He stood in the wings backstage at New York's Plymouth Theater, the very prototype of the angular, impeccably tailored English gentleman, smiling dauntlessly despite the lingering ravages of insuperable dyspepsia. In seconds, Peter Cook and his partner in comedy, the diminutive but comparably dapper Dudley Moore, would reduce another Broadway audience to helpless laughter with their two-man review, Good Evening, a series of sketches that may yet restore meaning to the word irreverence.
But Cook, at this ordinarily tense moment, was thinking not so much of the boffos his wit would soon elicit from the customers as he was of a dream come true the day before. A fortnight earlier he had been visited in his sleep by a vision, and after tossing restlessly with the burdens of clairvoyance, he awoke sharply at his usual hour, one p.m., sat bolt upright and announced to what we must assume was an otherwise unoccupied sleeping chamber: " Dolphins, 17-0 at the half!"
Cook is not one to invest his dreams with Freudian gobbledygook; he prefers to take them at face value. Should he dream, for example, of being pursued down a deserted mine shaft by fierce African tribesmen, he might spend the next day prudently avoiding large apertures and black men attired in leopard skins. On one previous occasion he had dreamed that a long shot named You Can Fly had won a horse race in England. He was only momentarily dismayed that afternoon when he could find no horse of this name listed under "Y" in the racing form. Under "U," however, there was U-Can-Fly. Cook wagered �10 on his nose. U-Can-Fly won in a breeze, paying 10 to 1.
With this history of somnambulistic soothsaying, he could scarcely ignore the pre-Super Bowl visitation, so he collared Assistant Stage Manager Tom Urban, a betting nemesis, and with minimal difficulty cajoled him into giving 10-to-1 odds on the halftime score. They watched the game together on television at Urban's New Jersey digs. Urban sat in stunned silence as the Dolphins speedily accumulated the requisite 17 points. But then the Vikings mounted an offensive that carried to the shadow of the Miami goalpost. Fourth and a yard on the six! A cinch first down. Then a touchdown that would shatter the myth of Cook's supernatural powers. When on the next play Oscar Reed fumbled away the Vikings' opportunity, Urban gasped in disbelief, showing the pallor of one who has just seen another man's dream come true. Cook matter-of-factly collected his bet, dismissing the entire affair as merely a further demonstration of his complicity with the unseen, "The Great," as he put it, "Sportsman in the Sky."
Inwardly, he gloated. And at the theater the following evening, still vibrating from the effects of the postgame celebration, he appeared for his curtain call arrayed in a sweat shirt on which was emblazoned: PROPERTY OF MIAMI DOLPHINS. Maybe for the first time, this deft comedian heard a smattering of boos.
Cook's intense involvement with American sports is a continuing puzzlement to his countrymen, particularly Moore, who thinks Csonka is a U.S. substitute for coffee. But Cook, the Cambridge-educated son of a British diplomat, cheers shamelessly for such colonials as Paul Warfield, Tug McGraw and Joe Frazier.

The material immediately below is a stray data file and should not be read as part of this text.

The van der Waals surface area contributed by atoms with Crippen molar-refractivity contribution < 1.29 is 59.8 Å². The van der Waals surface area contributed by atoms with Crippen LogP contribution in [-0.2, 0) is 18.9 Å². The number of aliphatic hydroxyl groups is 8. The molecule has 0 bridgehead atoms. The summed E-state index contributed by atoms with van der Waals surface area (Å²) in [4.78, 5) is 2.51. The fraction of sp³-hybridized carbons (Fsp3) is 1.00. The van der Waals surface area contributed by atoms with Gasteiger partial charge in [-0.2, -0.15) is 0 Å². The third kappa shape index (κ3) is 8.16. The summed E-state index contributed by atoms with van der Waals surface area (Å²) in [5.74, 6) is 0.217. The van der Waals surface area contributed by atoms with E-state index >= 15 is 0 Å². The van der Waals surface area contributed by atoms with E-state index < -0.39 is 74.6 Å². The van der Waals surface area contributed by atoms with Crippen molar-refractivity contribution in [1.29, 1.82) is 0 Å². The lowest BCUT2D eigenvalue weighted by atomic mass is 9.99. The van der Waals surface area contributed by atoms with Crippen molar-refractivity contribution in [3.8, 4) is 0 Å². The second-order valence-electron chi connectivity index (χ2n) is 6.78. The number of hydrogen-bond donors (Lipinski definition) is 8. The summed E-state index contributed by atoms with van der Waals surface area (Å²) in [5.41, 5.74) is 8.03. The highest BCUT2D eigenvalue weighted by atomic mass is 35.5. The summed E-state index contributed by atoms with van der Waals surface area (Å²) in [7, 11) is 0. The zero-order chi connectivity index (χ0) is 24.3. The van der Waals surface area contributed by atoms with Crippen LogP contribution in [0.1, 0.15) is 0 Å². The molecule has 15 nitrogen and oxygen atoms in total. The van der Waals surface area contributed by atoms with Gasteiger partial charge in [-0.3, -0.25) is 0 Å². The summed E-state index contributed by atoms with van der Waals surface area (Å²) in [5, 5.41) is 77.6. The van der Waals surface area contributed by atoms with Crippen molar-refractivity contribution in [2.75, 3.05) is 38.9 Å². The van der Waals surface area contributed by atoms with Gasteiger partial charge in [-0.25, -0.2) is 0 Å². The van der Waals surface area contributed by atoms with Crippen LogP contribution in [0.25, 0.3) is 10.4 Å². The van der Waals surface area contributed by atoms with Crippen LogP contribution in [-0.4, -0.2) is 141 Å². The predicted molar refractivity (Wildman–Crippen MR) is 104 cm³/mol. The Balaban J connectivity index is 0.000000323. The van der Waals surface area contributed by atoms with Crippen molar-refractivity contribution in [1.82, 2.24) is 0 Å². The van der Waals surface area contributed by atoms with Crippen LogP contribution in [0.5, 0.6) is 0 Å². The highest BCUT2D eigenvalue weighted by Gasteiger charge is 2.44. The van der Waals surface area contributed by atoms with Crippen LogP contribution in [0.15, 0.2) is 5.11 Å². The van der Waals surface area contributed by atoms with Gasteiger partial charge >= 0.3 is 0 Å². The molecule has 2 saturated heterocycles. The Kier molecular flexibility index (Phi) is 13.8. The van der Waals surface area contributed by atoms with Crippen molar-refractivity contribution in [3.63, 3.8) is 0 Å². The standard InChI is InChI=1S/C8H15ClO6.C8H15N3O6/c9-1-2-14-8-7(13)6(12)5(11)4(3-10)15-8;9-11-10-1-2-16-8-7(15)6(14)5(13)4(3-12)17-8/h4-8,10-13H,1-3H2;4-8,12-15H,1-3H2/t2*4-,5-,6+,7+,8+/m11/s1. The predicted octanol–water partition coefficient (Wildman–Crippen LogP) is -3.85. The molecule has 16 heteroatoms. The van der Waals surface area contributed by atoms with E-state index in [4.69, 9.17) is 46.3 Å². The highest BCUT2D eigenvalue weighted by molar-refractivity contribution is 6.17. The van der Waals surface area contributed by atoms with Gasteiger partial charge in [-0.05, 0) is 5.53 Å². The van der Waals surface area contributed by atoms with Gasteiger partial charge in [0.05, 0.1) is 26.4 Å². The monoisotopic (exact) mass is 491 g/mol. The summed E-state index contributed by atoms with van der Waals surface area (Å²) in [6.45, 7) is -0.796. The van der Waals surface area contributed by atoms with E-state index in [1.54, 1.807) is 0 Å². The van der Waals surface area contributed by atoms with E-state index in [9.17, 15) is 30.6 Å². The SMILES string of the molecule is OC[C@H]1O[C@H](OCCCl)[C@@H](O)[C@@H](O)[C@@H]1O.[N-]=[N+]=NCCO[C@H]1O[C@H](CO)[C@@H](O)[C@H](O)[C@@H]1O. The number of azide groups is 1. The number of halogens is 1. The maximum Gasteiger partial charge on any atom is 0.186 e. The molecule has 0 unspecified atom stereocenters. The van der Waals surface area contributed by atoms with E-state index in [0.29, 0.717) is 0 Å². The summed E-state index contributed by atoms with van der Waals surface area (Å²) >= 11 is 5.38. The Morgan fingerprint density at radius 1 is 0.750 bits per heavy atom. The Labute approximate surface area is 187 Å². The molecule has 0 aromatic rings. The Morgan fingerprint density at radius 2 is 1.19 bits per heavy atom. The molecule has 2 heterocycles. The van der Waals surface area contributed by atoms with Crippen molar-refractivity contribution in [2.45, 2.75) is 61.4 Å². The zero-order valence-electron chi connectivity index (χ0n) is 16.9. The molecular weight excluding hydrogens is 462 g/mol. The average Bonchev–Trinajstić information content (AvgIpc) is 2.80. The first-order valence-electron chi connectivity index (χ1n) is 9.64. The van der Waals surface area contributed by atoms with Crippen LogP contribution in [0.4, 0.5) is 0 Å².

"Actors and athletes have always had a great affinity for one another," Cook explains. "Actors, athletes and crooks. Criminals get along famously with people in our businesses. I think it is because they recognize in us fellow thieves. As entertainers, you see, we are also in the business of stealing the public's money. We are paid so disproportionately."
Disregarding any identification with the underworld, there is considerable truth in Cook's argument. In this country, the theater and the arena have long housed many of the same performers. Dating to John L. Sullivan, whose portrayal of Captain Harcourt in The Man from Boston
made up in bluster what it lacked in refined technique, athletes have been drawn magnetically to the stage. Sullivan's successor as heavyweight champion of the world, Gentleman Jim Corbett, was an actor of considerable subtlety. His performance in George Bernard Shaw's Cashel Byron's Profession was, in his opinion at least, a triumph as great as any he achieved in the ring. Indeed, Corbett was a natural for the part, since Cashel Byron's profession was prizefighting. No matter. "I want to reach the point," said Corbett of his theatrical career, "where people will turn around and say, 'There goes Jim Corbett, the actor,' not 'There goes Jim Corbett, the prizefighter.' " Bob Fitzsimmons, who flattened the aspiring thespian with his renowned solar plexus punch, is the only person known to have regarded Gentleman Jim in quite this light.
Sullivan and Corbett were merely the first in a distinguished line of jock-actors whose number includes Johnny Weissmuller, Buster Crabbe, Johnny Mack Brown, the Maxies—Baer and Rosen-bloom—Woody Strode and such contemporary artists as Jim Brown, Fred Williamson and Joe Namath. This excludes athletes such as Frankie Albert, Tom Harmon, Blanchard and Davis, Elroy Hirsch and Jackie Robinson, who starred, regrettably, in their own quickie cinematic biographies.
There has been traffic as well in the reverse direction. Bob Hope, Bing Crosby, Gene Autry and Danny Thomas have all been investors in big-league sports franchises. And every actor, crooner and stand-up comic, with the possible exception of Mason Reese, has fronted his own celebrity golf classic.